I woke up today to cloudy, rainy weather. While this is not necessarily unusual in the Pacific Northwest, it isn't the norm during the Summer months. The cool, crisp morning forced me to realize that summer is coming to a close. Luckily, for me, the next school year doesn't officially start until after Labor Day, but I know some students in some states are already back in the classroom, and thousands are preparing for the journies that are awaiting them.
Regardless if students will be pounding on the door tomorrow, next week, or next month, a majority of teachers are constantly thinking of the new school year. For some, they will be entering the profession for the first time. For others, they will be embracing a new content area, grade level, school, or district position. And for others, they are inching toward retirement. Each teacher is vital to our educational system, and each teacher needs adequate support. It is easy to feel isolated. It is easy to feel restrained by a mindset or a building culture. It is also easy to seek new perspectives. And, it is easy to educate oneself on current topics and practices.
As the school year approaches, my renewal notices for professional memberships are appearing in my inbox and my mailbox. As teachers seek to meet the demands of schools, districts, states, they can feel mounted pressure and a level of discouragement can creep into their mindsets as they continue to move through their teaching careers. The level of support in the professional world for educators is something that teachers should be aware of and take advantage of. Educators can search for organizations via the internet, peruse educational pamphlets or newsletters in their school mailboxes, join edchats on Twitter, or talk to colleagues about resources to support their educational interests.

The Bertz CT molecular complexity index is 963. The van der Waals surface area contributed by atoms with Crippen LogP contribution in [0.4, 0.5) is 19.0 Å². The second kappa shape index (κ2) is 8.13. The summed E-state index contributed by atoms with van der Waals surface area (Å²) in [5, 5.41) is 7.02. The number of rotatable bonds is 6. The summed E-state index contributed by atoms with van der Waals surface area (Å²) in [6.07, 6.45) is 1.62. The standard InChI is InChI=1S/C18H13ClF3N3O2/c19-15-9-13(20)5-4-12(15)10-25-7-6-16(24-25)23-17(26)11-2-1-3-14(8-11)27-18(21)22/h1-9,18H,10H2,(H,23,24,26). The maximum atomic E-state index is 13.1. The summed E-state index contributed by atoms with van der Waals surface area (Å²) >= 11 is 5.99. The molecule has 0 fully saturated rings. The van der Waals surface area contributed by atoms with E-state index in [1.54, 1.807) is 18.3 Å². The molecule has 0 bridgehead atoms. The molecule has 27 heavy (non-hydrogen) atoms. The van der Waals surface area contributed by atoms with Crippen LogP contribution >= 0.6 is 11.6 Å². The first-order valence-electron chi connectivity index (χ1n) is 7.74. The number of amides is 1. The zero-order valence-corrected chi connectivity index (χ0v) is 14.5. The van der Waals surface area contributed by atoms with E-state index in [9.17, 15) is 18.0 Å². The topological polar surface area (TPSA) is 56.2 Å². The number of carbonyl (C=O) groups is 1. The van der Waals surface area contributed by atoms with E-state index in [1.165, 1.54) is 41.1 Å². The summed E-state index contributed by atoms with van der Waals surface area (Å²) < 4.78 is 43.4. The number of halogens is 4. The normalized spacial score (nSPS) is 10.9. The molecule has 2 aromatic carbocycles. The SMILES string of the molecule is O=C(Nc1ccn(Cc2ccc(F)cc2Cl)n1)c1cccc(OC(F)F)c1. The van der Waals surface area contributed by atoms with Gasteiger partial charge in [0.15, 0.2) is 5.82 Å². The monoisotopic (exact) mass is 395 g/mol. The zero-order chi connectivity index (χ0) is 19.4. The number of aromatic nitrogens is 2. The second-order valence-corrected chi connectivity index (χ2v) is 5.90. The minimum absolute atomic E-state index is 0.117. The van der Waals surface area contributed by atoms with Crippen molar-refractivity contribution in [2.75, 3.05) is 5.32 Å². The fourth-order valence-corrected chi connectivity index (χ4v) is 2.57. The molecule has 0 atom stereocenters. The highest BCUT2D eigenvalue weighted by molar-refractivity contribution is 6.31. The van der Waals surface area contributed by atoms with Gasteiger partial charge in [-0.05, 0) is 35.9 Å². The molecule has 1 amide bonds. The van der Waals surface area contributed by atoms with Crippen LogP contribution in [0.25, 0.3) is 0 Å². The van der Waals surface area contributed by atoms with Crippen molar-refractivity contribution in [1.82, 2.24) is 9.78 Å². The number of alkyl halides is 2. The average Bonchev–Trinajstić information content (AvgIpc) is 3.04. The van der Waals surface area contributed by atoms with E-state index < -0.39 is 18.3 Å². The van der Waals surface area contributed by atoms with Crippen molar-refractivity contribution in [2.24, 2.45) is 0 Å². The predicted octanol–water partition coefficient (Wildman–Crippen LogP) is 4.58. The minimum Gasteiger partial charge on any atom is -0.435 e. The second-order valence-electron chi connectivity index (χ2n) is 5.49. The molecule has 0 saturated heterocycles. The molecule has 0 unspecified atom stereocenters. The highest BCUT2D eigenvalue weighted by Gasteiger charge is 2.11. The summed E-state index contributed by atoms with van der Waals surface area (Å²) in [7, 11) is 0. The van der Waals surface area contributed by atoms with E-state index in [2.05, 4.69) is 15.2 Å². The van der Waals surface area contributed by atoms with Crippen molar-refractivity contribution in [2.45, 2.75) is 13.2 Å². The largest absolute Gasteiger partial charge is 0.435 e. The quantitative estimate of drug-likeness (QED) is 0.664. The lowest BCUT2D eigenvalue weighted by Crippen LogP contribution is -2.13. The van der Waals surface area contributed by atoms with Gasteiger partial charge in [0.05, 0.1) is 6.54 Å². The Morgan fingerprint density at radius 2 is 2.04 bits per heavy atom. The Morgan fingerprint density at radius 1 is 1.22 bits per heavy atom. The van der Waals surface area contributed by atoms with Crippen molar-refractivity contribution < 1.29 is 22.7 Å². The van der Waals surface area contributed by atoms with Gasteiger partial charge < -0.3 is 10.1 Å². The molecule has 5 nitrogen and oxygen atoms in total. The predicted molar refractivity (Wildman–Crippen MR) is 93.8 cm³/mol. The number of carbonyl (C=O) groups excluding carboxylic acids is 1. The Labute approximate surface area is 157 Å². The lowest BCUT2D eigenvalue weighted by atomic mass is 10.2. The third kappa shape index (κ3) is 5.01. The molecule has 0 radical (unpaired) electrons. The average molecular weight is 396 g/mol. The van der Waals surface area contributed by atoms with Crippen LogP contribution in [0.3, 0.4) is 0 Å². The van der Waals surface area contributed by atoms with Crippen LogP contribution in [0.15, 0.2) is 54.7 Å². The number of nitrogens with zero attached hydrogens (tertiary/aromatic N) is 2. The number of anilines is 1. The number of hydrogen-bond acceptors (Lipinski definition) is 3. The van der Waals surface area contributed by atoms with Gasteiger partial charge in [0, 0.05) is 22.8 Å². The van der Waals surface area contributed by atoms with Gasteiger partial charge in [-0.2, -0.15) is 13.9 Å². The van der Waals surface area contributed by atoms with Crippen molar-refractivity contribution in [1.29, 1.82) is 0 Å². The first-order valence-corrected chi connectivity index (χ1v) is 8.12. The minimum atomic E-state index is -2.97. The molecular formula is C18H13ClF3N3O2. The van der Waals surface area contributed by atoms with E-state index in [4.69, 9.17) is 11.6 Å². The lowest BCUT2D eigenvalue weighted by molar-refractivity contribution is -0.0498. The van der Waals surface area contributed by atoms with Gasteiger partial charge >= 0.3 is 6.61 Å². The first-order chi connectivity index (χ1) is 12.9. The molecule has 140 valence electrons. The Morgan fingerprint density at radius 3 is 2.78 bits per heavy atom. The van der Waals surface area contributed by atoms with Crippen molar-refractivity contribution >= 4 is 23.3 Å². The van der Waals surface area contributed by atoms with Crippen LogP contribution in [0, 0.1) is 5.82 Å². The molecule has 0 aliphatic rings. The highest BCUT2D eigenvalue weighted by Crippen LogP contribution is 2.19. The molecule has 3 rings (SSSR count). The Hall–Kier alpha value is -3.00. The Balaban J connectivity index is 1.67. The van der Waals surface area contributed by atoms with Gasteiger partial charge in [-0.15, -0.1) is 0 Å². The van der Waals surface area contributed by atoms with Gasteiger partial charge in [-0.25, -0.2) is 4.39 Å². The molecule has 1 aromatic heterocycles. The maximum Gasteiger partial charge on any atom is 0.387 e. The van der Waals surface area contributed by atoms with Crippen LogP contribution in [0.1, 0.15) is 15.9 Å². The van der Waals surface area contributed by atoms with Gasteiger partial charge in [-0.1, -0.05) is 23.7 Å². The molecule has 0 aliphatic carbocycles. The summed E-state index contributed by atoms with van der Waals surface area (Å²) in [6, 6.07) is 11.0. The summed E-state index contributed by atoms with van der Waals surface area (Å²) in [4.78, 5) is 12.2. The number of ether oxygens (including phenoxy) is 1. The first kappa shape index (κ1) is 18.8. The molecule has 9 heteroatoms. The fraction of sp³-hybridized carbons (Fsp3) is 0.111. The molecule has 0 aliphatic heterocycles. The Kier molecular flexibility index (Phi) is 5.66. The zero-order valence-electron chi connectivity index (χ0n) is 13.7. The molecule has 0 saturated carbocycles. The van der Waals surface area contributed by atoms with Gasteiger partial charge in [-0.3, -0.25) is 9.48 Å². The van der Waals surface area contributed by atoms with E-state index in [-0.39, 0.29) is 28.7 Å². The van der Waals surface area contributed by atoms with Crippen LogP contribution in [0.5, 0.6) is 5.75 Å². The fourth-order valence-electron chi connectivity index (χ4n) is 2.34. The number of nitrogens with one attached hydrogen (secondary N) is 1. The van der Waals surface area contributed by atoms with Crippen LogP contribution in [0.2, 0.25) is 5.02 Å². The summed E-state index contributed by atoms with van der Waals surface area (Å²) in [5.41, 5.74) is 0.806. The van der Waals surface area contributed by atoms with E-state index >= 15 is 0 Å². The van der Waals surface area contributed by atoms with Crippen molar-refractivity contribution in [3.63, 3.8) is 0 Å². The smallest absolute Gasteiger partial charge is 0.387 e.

I have found value in joining professional organizations as a way to network, learn, communicate, and receive support from educational experts and colleagues. In my conversations with educators, only half are members of professional organizations, and the other half are consistently looking for ways to receive more education and more support. As the school year approaches, I challenge educators, or future educators, to find one educational organization to join. I also challenge educators to embrace the organization and interact with the resources of the organization. This may entail reading journal articles the organization publishes, participating in a webinar, engaging in a Twitter conversation, or joining a special interest group. I know educators often feel the pinch of time, but if they can take a few minutes each week, their professional learning will blossom, and the level of support they feel will grow exponentially.